The Canadian government has made an investment of CA$30.7 million (US$24.6 million) for the establishment of the Food Safety Information Network (FSIN).
The FSIN will help connect federal and provincial food safety laboratories and regulators across the country. This new network is hoped to help rapidly identify, mobilize and coordinate laboratory surge capacity and capabilities during complex food safety incidents and emergencies; allow near-real time sharing, organization and analysis of food safety information across the country to inform more preventive and timely risk management decisions; and improve Canada's ability to effectively anticipate and detect routine foodborne threats.
The FSIN is a collaborative initiative developed by the federal government with the provinces and territories. Federal partners include the Canadian Food Inspection Agency (CFIA), Health Canada and the Public Health Agency of Canada (PHAC). The FSIN will be implemented incrementally over five years, linking federal and provincial food safety establishments and accredited laboratories across the country.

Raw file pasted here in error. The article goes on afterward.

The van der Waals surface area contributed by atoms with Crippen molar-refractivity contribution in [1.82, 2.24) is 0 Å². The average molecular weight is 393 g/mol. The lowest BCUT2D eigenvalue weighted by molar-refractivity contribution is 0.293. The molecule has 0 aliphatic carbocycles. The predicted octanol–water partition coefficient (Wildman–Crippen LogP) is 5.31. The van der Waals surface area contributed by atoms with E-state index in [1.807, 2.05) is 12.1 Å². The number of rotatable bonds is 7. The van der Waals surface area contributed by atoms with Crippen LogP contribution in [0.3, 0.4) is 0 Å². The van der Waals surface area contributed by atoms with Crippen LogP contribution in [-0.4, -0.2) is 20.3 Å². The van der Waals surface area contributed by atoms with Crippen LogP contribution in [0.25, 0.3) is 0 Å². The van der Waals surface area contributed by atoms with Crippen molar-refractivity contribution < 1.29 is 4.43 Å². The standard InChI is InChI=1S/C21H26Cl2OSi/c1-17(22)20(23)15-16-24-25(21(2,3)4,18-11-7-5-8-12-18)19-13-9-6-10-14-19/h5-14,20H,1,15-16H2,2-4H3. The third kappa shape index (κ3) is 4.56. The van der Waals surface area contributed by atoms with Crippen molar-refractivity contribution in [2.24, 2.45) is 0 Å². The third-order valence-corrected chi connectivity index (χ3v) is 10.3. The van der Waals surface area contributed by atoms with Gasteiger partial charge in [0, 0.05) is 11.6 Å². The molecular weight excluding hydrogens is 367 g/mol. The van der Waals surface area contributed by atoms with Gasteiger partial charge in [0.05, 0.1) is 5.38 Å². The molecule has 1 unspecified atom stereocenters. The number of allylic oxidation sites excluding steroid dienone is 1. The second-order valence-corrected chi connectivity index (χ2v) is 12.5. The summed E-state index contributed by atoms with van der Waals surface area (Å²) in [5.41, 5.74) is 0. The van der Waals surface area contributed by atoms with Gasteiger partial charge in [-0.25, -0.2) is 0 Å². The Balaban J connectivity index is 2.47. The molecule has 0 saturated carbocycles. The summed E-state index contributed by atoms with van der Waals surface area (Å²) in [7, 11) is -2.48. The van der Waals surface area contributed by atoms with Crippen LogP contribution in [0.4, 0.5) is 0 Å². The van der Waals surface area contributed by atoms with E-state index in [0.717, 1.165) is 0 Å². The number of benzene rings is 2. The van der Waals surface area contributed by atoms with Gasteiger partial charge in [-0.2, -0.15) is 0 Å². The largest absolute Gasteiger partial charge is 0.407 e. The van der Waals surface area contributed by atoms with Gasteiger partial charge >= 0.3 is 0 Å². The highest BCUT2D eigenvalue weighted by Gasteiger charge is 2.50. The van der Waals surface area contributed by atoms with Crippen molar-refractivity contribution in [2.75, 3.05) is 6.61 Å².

Canadian consumers are expected to benefit from the new network through:
- Faster, more proactive food safety interventions;
- More preventive food safety programs and inspections to better protect consumers;
- Strengthened laboratory emergency response during food safety incidents and emergencies (which should speed-up recalls, for example); and
- Improved guidance on reducing food safety risks.
"Our government is committed to ensuring that Canadian families have confidence in the food they buy and eat,” said Rona Ambrose, Canadian minister of health. “Everyone has a role to play in food safety. We are committed to working with all partners to ensure Canadians have access to healthy and safe food. Today's announcement of the Food Safety Information Network means better protection for the health and safety of Canadian families."